I have never been convinced that it is Django playing on the poor quality recording of Valse Manouche/Choti (Fremeaux Vol 20). This is not because of the actual playing which I think sounds exactly like Django but because of the nature of the tune structure and because I could not see under what circumstances Django would perform such a piece. Having said that, I do accept the quality of the performance is such that it is hard to imagine anyone else being able to articulate it so perfectly. Baro Ferret probably had the technical ability but he was usually a very forceful, dramatic player and much of the playing on this recording sounds to me too subtle and nuanced for him.
Yet once Django heard jazz in the early thirties, he had no apparent interest in waltzes (remember waltzes were brought into Gypsy Jazz by the Ferret brothers not Django). Django believed himself to be a jazz musician and I could not believe he would play such a piece after he had become famous as a jazz/swing guitarist with the Quintette du Hot Club de France. Even more anachronistic is the fact that the accompanying instrument is a piano and not a guitar. The structure of the recording is also quite wrong for Django. It is a learned piece that is played EXACTLY the same each chorus. Django simply did not do that. Even “Improvisation No 2” which despite it’s name, is clearly pre-prepared, varies from one chorus to another. There is nothing else we hear Django playing that is anything like this recording in structure.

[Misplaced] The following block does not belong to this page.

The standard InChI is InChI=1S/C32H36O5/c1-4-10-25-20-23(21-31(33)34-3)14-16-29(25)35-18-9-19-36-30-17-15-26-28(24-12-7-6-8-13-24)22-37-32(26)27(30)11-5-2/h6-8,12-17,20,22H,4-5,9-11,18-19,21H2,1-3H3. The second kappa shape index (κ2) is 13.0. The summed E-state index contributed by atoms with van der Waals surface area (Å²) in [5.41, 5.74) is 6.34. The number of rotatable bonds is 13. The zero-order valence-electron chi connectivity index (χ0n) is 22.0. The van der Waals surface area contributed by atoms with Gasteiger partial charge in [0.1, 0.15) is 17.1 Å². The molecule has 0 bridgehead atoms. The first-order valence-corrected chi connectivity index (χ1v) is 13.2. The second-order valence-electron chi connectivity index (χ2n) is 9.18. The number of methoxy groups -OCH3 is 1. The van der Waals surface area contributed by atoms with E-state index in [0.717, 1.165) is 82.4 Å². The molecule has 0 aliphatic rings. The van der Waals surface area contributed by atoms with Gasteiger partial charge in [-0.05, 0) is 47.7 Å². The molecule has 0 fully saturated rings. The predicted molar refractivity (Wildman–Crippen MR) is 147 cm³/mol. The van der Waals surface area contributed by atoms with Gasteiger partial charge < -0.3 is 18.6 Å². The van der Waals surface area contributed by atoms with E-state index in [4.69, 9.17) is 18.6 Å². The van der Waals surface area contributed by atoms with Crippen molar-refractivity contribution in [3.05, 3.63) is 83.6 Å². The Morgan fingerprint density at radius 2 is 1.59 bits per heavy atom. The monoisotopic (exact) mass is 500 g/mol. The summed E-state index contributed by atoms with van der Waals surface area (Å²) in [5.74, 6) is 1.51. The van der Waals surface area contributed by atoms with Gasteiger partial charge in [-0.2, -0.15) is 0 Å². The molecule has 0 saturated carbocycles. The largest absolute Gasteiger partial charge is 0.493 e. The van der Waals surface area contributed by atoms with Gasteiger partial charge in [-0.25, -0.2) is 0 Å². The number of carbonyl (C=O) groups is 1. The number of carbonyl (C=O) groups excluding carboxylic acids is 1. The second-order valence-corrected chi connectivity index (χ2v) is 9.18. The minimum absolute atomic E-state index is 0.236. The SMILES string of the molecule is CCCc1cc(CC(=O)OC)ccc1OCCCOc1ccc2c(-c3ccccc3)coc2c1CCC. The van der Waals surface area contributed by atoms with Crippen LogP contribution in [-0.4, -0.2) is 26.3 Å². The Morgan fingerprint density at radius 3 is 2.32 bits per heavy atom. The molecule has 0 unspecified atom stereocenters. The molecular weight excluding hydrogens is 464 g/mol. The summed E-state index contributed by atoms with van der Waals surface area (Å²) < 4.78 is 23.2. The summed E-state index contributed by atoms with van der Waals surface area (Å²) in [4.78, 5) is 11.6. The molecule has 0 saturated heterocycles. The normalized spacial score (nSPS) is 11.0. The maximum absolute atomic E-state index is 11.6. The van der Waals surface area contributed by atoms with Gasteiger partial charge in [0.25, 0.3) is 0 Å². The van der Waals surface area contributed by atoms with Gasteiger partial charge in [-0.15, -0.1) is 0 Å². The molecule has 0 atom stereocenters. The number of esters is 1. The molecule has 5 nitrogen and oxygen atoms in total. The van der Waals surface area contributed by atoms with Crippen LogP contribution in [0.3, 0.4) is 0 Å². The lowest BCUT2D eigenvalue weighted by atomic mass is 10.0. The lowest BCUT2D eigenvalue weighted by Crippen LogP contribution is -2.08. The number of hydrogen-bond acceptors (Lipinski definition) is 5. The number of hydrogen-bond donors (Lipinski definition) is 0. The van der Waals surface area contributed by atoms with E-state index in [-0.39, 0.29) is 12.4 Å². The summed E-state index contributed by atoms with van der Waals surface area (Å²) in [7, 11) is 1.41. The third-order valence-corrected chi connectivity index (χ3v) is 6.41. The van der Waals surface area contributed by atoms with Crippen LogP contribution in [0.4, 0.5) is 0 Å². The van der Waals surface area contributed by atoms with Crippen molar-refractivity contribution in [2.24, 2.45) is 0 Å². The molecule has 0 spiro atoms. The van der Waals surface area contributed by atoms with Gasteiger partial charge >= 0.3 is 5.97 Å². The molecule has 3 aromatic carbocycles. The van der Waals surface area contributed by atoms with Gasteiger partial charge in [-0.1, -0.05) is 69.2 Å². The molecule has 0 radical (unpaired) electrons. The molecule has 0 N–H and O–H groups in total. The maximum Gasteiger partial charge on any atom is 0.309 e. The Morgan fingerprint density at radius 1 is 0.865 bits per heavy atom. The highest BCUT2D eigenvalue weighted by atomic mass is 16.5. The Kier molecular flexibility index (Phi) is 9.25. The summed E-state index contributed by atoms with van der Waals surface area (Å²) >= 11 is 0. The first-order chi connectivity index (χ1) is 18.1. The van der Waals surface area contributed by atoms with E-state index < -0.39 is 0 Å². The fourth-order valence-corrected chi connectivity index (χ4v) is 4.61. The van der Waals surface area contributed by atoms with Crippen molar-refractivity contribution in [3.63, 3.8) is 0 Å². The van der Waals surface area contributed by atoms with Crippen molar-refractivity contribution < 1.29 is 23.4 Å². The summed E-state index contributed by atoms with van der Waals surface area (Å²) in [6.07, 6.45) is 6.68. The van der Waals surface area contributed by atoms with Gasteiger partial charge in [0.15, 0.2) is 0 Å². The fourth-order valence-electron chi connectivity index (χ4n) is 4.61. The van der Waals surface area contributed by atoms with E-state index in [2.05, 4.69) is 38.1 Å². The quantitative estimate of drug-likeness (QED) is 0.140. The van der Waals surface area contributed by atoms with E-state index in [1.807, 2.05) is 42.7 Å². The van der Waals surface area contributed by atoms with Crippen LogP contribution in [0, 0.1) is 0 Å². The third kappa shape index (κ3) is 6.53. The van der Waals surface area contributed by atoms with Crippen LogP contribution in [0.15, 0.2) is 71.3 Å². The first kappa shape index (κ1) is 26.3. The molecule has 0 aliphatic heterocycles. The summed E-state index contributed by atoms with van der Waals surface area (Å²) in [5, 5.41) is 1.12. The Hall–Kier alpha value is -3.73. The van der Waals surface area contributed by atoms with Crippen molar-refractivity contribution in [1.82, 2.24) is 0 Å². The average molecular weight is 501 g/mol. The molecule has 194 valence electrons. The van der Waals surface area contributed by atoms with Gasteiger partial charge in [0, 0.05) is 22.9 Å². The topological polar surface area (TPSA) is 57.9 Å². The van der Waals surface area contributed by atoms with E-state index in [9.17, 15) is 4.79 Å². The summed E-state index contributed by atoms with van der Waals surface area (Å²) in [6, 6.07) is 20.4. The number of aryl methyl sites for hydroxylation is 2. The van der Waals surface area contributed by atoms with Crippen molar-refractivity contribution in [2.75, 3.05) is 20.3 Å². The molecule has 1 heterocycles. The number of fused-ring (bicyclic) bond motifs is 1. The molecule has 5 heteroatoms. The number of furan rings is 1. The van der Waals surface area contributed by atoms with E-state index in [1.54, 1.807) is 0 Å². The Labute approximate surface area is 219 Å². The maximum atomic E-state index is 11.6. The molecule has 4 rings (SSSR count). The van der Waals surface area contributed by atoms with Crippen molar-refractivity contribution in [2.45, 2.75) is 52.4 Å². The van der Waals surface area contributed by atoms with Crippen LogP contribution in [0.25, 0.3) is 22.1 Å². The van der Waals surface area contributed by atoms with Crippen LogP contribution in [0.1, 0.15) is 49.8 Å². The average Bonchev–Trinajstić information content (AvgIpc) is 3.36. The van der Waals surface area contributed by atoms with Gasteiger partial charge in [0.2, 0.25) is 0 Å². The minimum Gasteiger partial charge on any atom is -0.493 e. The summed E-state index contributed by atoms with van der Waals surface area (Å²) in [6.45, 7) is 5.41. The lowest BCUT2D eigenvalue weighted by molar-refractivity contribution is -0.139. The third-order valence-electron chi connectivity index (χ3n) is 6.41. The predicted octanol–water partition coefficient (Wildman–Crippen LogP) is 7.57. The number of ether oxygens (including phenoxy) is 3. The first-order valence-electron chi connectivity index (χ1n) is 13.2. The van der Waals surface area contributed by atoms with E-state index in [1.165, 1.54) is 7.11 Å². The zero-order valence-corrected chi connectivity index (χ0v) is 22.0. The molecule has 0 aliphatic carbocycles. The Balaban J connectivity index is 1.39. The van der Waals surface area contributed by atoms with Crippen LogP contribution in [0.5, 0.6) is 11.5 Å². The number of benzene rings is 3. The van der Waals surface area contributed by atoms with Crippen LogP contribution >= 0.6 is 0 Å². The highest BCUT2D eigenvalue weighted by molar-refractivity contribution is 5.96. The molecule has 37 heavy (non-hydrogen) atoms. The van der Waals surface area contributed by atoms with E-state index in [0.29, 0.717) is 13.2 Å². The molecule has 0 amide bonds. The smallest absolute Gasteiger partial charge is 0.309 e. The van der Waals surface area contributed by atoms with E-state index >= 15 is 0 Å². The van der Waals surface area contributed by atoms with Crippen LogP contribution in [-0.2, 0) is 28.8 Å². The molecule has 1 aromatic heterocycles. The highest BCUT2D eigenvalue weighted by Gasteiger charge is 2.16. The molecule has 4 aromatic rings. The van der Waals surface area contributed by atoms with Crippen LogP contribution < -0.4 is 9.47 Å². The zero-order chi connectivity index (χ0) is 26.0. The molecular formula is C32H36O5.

When I first got a copy of the recording many years ago before it was officially issued, the information that came with it said it was from a 1935 BBC radio broadcast. That made no sense to me. Why would the BBC record (presumably in France) and then broadcast Django Reinhardt, a guitarist just becoming known in the UK as a hot jazz player within a unique string band, performing an obscure sounding waltz with a piano. However, I now actually think this is a possibility. In April, 1934, before he had made any recordings with the Quintette, Django came to England with Jean Sablon to play an engagement at the “Monseigneur” club in Piccadilly, London. During this time, he apparently made a London regional radio broadcast about which, sadly, I have no information. If this is true, it could well be that Django did perform “Valse Manouche” on that broadcast with the pianist Alec Siniavine who also came to the UK as part of Sablon’s trio, and it was somehow recorded. At that stage in his career and on such a program with Sablon, even I feel it it possible Django would play a waltz since his style was still developing and he had no jazz credentials that he felt he needed to live up to.
I am still not 100% convinced it is Django but one of my doubts has, to some extent, been removed.